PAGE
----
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HomeGlobal Perspective & Critical ResearchThe US and China Face Off in the Far East

The US and China Face Off in the Far East

Authors: Georg Fahrion (Beijing Correspondent), Katharina Graça Peters (Seoul, South Korea), Alexander Sarovic (International Department Editor), and Bernhard Zand (Hong Kong)

Affiliation: SPIEGEL International

Organization/Publisher: SPIEGEL International

Date/Place: October 15, 2021/ Hambourg, Germany

Type of Literature: Article 

Word Count: 3200


Keywords:   Far East, Indo-Pacific, USA, China


The authors analyze rising tensions in the Indo-Pacific region, a dynamic region economically as it has a huge share of global shipping. The US has had power in this region since WWII. Washington created alliances, changed regimes, and helped some countries to grow prosperous during that period. For the last decade, China has increased its regional presence economically and militarily. The authors believe that China seeks to change the status quo of the region in order to be the one power in the sea that it borders. China’s National Day military exhibition in Zhuhai, where its view looks out on the South China Sea, gave a message to Washington with China’s military pieces of equipment. The rising arms race in the Indo-Pacific turns the region into a dangerous place which can be a new Cold War theater. South Korea has already armed itself in the face of North Korea and it now seeks to arm itself more against the increasing armament in the region. Along with the establishment of the AUKUS alliance between Britain, the US, and Australia, London and Washington are giving to Australia nuclear-powered submarines. This move has disturbed China, and secondly can lead to other nations exploiting the International Atomic Energy Agency (IAEA) “submarine exception” by building or acquiring nuclear-powered submarines as a stepping stone to acquire the enriched uranium needed for nuclear weapons. The resulting increase of military capacity of China is a danger to Taiwan as China still wants to unify Taiwan with the mainland; and as the US’ power declines in the region, for Australia this could mean that it shoulders the burden for any tension and instability. For this reason, Washington is increasing its alliances and armaments in the Indo-Pacific region.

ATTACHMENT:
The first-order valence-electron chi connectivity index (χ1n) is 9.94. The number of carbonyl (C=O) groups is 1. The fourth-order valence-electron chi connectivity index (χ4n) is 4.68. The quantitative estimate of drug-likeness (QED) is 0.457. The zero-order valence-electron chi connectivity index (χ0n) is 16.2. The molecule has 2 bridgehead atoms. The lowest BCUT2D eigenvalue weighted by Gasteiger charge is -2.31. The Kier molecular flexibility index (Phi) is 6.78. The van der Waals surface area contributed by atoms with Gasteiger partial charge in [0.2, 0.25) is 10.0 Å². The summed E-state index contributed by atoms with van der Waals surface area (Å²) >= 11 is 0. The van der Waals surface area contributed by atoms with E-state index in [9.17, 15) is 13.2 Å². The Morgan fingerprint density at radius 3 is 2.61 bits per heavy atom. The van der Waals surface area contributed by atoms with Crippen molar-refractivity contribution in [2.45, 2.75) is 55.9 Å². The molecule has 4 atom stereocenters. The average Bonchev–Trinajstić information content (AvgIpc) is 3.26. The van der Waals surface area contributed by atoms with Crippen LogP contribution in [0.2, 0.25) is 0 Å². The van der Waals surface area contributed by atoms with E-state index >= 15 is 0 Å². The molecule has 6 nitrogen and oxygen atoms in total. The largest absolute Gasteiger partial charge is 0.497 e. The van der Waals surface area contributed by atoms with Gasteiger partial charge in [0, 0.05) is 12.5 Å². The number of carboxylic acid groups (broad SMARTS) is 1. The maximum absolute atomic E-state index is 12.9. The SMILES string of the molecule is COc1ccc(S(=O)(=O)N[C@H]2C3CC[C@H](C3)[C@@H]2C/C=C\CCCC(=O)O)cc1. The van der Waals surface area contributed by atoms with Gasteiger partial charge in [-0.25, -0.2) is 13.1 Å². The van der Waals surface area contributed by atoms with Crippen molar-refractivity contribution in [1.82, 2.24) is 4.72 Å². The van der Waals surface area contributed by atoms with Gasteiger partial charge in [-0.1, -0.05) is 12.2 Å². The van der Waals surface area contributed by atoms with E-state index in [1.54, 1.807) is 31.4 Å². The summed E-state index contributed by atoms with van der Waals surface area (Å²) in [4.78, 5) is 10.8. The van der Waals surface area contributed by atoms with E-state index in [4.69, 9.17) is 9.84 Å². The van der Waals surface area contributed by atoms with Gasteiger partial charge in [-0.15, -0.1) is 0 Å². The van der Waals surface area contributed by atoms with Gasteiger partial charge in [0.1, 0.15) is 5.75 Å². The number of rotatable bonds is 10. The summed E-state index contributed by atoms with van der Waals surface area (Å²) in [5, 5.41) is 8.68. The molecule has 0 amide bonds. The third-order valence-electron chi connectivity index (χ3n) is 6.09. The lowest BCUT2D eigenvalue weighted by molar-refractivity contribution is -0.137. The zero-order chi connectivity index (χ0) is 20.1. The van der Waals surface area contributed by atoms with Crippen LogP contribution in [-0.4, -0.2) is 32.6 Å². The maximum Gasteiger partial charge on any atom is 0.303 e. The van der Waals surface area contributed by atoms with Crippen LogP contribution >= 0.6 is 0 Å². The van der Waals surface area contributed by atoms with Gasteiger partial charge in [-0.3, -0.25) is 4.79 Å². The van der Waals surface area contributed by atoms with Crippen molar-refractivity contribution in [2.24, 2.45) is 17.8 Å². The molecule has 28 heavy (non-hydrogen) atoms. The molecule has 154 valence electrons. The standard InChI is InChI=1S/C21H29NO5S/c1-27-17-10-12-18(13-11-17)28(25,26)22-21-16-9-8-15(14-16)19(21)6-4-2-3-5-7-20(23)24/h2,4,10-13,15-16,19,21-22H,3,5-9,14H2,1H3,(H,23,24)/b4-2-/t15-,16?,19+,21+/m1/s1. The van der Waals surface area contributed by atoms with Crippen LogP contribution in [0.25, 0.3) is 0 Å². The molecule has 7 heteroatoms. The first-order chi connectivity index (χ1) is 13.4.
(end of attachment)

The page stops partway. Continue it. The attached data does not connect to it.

By: Esra Ibrahimagaoglu, CIGA Research Assistant



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